Sunday, 9 September 2007

Old quarrel, new twist (2): a short history of the conflict between Flemish and Walloon conflict (background)

The language conflict in Belgium seemed almost solved around 1990. But the growing economic gap between Flanders and Wallony added new fire to the nationalistic tensions.

In 1989 for the first time long and difficult negotiations were held about dividing parts of the national treasury into regional ones. This led the then chief-minister of Flanders to say that ‘Belgium is a country with two different economic speeds.’ Around 1970 Flanders, backward and mainly agricultural in the 19th century, had surpassed Wallony in economic strength. The former now obtained most of the foreign investments, whereas the latter had steadily declined since the high-days of its textile, steel and coal-industries around 1900.

Just as old the language-conflict was about to be solved, this growing economic split gave a new twist to the legacy of nationalist tensions. In a first reaction to the decline of their region, around 1970, the dominant socialists in Wallony under the leadership of André Cools had decided to cooperate in the process of devolution. They were driven by the belief that they could follow their own socialist path towards recovery without further intervention from Brussels. A quarter of a century later, with unemployment above 20 % and still rising, this proved to be an illusion. It ended in corruption scandals, clientelism and the murder in 1991 of Cools just outside the appartment of his mistress in Liege (picture by Gerard Guissard of the murdered Cools on July the 18th 1991).

Gradually the Walloon politicians gave up on devolution.

Their own success, the strains of a long budgetary crisis between 1980 and 1995 and no doubt also some arrogance about their economic achievements, made the Flemish grow increasingly impatient about the inability of Walloon politicians to clean up their mess. The idea of breaking Flanders apart from Belgium was absurd as long as the late Soviet Union held more than a million soldiers at 400 kilometers of the Belgian border. But it became a debatable issue among Dutch-speaking politicians and journalists in 1992, when nationalist tensions inside Belgium were running high again and Czechoslovakia broke up peacefully. Flemish independence was picked up as a demand by the extreme-right party of Vlaams Blok, which won votes in each election from 1985 onwards – mainly riding on the immigration-issue - to reach a peak of 24 % in the whole of Flanders in regional elections in 2004.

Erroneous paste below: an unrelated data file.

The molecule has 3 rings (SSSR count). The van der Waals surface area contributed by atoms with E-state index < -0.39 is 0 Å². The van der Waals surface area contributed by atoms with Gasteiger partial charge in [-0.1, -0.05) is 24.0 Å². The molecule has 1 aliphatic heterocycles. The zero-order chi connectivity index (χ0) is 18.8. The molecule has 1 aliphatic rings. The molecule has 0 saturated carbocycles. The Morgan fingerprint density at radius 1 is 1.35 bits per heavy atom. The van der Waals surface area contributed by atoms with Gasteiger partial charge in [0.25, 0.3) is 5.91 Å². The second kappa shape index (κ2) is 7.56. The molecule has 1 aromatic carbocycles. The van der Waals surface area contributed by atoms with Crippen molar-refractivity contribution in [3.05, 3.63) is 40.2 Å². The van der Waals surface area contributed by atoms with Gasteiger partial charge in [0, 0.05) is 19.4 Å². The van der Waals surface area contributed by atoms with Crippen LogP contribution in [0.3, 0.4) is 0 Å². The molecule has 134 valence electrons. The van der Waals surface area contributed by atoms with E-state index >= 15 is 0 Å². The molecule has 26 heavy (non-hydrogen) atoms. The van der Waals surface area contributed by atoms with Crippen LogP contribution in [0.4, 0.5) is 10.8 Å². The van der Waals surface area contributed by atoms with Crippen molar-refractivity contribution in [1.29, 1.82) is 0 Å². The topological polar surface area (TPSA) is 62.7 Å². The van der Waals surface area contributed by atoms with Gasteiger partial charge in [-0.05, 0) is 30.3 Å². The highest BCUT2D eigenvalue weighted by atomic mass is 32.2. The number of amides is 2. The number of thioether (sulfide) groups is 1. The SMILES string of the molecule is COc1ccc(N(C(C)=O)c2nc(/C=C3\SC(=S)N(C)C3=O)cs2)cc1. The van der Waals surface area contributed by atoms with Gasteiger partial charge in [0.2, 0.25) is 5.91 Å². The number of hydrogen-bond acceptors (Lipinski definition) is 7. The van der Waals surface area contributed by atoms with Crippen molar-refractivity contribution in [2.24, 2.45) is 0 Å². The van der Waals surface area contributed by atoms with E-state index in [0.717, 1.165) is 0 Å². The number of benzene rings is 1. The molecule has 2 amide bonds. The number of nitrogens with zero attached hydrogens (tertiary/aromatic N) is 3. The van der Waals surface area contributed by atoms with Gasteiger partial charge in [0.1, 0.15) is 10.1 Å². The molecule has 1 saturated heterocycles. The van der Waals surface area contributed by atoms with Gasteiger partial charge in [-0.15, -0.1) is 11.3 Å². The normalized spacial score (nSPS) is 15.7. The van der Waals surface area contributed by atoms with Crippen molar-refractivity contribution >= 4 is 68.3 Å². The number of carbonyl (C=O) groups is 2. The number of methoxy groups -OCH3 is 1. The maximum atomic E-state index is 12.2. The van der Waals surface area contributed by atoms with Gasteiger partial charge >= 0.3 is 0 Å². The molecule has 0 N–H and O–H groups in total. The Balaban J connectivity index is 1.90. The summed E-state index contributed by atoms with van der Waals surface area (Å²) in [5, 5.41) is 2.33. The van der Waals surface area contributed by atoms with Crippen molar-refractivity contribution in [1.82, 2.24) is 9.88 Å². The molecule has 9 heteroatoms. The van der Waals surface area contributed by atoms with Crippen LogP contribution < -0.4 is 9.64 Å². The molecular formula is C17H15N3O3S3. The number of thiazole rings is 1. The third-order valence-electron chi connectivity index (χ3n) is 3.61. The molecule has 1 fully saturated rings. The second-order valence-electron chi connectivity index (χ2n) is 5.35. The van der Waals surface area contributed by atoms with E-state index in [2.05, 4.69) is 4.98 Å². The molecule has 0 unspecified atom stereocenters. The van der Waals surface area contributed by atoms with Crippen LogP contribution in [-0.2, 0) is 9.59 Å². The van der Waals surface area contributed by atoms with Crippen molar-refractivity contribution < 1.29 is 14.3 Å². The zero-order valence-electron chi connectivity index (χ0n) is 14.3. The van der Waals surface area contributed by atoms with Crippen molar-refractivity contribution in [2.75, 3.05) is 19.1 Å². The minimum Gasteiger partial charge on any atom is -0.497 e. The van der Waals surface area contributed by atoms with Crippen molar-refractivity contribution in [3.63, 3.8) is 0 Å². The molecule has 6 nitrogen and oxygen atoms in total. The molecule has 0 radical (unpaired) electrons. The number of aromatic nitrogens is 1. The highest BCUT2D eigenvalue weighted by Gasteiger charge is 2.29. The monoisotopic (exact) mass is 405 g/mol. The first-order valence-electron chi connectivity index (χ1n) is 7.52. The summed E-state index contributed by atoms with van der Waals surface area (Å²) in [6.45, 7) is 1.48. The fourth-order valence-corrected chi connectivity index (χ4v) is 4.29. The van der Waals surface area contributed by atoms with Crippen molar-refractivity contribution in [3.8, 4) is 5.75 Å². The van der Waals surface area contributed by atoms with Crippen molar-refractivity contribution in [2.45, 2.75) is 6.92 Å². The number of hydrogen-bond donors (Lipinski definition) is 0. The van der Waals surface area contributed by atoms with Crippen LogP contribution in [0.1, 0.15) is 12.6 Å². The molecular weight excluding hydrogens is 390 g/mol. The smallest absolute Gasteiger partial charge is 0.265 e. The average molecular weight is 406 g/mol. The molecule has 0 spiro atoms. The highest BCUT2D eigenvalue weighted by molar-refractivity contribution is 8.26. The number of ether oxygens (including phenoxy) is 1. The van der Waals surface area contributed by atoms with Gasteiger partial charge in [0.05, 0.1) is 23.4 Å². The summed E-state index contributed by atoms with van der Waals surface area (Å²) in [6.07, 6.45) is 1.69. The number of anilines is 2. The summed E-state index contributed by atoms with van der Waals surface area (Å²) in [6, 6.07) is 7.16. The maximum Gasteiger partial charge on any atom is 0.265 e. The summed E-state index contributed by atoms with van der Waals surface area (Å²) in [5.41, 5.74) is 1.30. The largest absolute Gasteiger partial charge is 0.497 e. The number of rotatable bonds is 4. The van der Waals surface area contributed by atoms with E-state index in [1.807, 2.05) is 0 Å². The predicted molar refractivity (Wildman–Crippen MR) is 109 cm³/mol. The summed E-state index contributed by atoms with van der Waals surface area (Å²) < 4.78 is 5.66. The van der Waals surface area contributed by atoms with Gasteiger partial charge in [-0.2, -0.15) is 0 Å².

The situation has not much changed since 1990. The recovery of Wallony is still too weak to keep unemployment under 15 %. Last year the Walloon socialists were rocked by another huge scandal in the main Walloon city of Charleroi. Meanwhile they also succeeded in raising the level of unemployment in Brussels to 20 %, largely by stimulating the immigration of tens of thousands unskilled immigrants from North and black Africa. Due to the high level of the minimum wage, no official work is available for them.

Impatience in Flanders grew year by year stronger and resulted in ever-sharper demands for devolution. But this Flemish radicalization, combined with a homegrown sentiment of despair, confirmed both the Walloon population and the politicians in their stubbornness to refuse every form of new constitutional reforms. Surely, the antagonism is far from general, and in both communities many contest the wisdom of putting politics in a one-dimensional nationalist perspective. Nevertheless the 6 million Dutch-speaking and 4 million French-speaking Belgians have never been as much apart as today.

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